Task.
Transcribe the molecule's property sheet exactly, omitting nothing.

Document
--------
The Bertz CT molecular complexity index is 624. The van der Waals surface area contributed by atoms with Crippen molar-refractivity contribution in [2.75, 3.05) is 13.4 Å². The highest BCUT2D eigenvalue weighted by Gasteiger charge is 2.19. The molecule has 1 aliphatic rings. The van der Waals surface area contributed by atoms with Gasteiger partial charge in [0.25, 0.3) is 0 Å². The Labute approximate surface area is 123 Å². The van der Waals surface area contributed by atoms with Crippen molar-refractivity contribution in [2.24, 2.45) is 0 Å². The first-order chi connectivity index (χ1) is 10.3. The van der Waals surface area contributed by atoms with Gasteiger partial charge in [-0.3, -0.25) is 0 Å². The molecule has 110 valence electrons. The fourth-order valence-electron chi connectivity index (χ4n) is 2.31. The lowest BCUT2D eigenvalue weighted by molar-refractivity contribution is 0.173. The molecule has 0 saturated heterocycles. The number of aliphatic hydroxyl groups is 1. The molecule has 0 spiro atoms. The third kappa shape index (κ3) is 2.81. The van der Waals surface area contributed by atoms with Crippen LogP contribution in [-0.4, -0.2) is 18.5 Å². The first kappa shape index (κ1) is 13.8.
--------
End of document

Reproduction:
The Bertz CT molecular complexity index is 624. The van der Waals surface area contributed by atoms with Crippen molar-refractivity contribution in [2.75, 3.05) is 13.4 Å². The highest BCUT2D eigenvalue weighted by Gasteiger charge is 2.19. The molecule has 1 aliphatic rings. The van der Waals surface area contributed by atoms with Gasteiger partial charge in [0.25, 0.3) is 0 Å². The Labute approximate surface area is 123 Å². The van der Waals surface area contributed by atoms with Crippen molar-refractivity contribution in [2.24, 2.45) is 0 Å². The first-order chi connectivity index (χ1) is 10.3. The van der Waals surface area contributed by atoms with Gasteiger partial charge in [-0.3, -0.25) is 0 Å². The molecule has 110 valence electrons. The fourth-order valence-electron chi connectivity index (χ4n) is 2.31. The lowest BCUT2D eigenvalue weighted by molar-refractivity contribution is 0.173. The molecule has 0 saturated heterocycles. The number of aliphatic hydroxyl groups is 1. The molecule has 0 spiro atoms. The third kappa shape index (κ3) is 2.81. The van der Waals surface area contributed by atoms with Crippen LogP contribution in [-0.4, -0.2) is 18.5 Å². The first kappa shape index (κ1) is 13.8.